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Friday, March 16, 2012

Book Trailers - Good Idea or Bad?

Book trailers - good idea or bad?

I think book trailers are probably a bad idea. At best, they're probably an ineffective marketing tool.

Your ultimate goal in marketing your book is to get people to read your sample. If they like it, hopefully they'll buy the whole book. So all your marketing efforts are basically intended to make potential readers aware of your book and entice them to read the sample. Once they find your book's page on Amazon (or wherever), the main tools to drive them to read your sample are your cover and your blurb. You need a decent cover and a decent blurb. If you don't have those two things, the potential reader probably won't download your sample and you've lost the sale.

I think book trailers are similar to the blurb and the cover. That is, a book trailer is a third way to jeopardize a sale. If they don't like your blurb, the odds of sampling decrease, and if they don't like the cover, the odds further decrease. Do you really want to add a third method to decrease the odds of sampling? If you're doing everything yourself and you're unable to make a decent cover or a decent blurb, odds are your book trailer won't be decent either. Or you may have a decent cover and blurb, and then your sucky trailer blows the whole thing. Then again, having a decent trailer alongside a bad cover and blurb may save the sale. But why take chances by adding a trailer to your marketing arsenal?

Readers want to read. Trailers are another medium entirely. Why mingle the two?

Let's say you do make a trailer. Isn't it hard enough marketing your book? If you're successfully able to make a potential reader find your book, you've already won the battle. Why waste time trying to make them aware of your trailer? Why not bypass the trailer and send them directly to the book?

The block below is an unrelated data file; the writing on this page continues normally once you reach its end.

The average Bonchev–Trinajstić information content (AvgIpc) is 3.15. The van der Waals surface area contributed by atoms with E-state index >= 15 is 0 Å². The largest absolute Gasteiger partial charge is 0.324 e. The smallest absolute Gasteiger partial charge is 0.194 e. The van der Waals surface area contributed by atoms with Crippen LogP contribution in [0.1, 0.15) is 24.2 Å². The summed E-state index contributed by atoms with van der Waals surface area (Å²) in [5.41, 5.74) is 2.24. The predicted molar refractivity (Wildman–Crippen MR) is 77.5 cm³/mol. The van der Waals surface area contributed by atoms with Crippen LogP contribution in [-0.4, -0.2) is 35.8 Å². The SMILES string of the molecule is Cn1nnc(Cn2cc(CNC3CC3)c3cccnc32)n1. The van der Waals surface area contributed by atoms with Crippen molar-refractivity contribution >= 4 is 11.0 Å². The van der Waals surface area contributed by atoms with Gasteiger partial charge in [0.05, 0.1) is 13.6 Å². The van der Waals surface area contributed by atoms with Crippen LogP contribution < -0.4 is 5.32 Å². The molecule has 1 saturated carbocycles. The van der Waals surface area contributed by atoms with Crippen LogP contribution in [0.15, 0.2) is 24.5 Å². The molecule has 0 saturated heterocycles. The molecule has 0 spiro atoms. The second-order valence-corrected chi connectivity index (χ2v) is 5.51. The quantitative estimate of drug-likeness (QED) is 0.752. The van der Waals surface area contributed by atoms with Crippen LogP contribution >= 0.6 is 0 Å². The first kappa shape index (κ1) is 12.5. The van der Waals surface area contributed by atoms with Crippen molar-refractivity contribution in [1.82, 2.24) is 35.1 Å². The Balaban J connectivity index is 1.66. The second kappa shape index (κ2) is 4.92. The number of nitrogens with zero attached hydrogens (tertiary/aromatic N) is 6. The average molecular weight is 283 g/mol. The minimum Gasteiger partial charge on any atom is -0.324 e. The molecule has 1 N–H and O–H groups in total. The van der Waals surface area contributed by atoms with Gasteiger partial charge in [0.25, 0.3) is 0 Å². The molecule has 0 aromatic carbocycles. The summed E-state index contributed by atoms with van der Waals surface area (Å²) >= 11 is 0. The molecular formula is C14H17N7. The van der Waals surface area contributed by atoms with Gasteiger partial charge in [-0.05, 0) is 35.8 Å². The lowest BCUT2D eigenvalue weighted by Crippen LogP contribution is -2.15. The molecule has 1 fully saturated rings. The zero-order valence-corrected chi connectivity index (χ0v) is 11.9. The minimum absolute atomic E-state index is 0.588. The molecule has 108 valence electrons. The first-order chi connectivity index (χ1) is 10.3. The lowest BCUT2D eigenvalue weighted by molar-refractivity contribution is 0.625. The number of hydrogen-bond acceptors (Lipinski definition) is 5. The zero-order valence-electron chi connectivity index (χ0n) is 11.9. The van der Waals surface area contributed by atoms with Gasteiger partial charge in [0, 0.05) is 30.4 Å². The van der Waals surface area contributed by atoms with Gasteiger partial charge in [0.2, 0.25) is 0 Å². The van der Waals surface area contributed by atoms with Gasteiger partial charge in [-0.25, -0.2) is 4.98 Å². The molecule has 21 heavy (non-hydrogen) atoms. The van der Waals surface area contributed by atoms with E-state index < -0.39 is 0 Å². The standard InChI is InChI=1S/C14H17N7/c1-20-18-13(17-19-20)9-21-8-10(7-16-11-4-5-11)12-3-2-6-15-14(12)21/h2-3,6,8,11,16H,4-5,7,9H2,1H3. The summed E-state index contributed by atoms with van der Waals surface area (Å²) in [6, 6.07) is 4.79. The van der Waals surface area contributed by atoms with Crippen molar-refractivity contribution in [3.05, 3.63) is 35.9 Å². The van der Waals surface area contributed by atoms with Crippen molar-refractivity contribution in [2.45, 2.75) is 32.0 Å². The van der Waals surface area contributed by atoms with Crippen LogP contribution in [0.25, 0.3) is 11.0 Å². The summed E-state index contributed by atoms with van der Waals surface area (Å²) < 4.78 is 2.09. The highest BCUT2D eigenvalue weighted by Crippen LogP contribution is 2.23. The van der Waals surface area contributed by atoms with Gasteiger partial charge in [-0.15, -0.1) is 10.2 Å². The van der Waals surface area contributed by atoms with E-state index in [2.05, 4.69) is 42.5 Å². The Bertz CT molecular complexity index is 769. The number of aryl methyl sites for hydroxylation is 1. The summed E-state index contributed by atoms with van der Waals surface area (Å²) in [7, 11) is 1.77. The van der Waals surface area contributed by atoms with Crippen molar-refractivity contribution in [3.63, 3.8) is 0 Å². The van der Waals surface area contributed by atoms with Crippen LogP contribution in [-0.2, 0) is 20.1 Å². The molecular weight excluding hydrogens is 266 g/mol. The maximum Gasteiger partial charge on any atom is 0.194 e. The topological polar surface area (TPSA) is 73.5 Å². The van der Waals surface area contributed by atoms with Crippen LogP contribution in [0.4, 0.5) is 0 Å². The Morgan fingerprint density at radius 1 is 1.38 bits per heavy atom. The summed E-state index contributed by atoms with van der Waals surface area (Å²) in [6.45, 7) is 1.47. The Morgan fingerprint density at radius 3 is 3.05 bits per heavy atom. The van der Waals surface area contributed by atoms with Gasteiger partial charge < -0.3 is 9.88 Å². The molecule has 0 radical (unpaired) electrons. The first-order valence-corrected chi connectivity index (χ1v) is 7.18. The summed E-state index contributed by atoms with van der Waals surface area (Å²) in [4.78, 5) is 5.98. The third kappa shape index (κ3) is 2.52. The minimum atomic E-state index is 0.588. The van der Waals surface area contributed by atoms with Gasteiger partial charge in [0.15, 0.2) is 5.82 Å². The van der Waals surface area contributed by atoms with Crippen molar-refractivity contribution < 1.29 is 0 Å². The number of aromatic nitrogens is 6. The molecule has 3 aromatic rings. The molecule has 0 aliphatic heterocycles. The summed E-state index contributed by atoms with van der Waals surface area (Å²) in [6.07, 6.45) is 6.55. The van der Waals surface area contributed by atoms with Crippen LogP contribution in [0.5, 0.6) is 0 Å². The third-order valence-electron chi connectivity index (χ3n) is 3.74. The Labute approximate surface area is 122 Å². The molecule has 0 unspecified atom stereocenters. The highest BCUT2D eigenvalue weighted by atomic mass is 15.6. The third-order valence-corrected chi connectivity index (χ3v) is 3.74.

I'm thinking along these lines: if you're talking to a potential reader, whether in a forum, on twitter, facebook or wherever, you've already got their attention. Why send them to a book trailer? Send them directly to your blurb or your sample. As a reader, I want to read, I don't want to watch a video. You may make a good trailer, but that doesn't mean your writing doesn't suck. In my quest for something to read, I'm looking for a good writer and a good book, not a good filmmaker. You're trying to sell the written word, not the visual picture.

Suppose you're a great writer but a terrible filmmaker, and you send me to your book trailer, which sucks donkey balls. You've turned me off and I probably won't sample your book.

If you're thinking of using a trailer on youtube or some other video-oriented site, then you've got the same problem you've got in trying to market your actual book: you've got to market your trailer. Because you can't just throw something up on youtube and expect it to go viral. Your video won't get many hits at all unless you make some sort of marketing effort. You then have a choice: do you want to spend time marketing your video, or would you rather spend time marketing your actual book?

Having a good trailer would be an asset, I suppose. But it's risky as to whether you'll actually make a good trailer. I think your time is best spent on making your cover and your blurb the best they can possibly be, because those are your two main tools. Adding a third is a big, unnecessary gamble.

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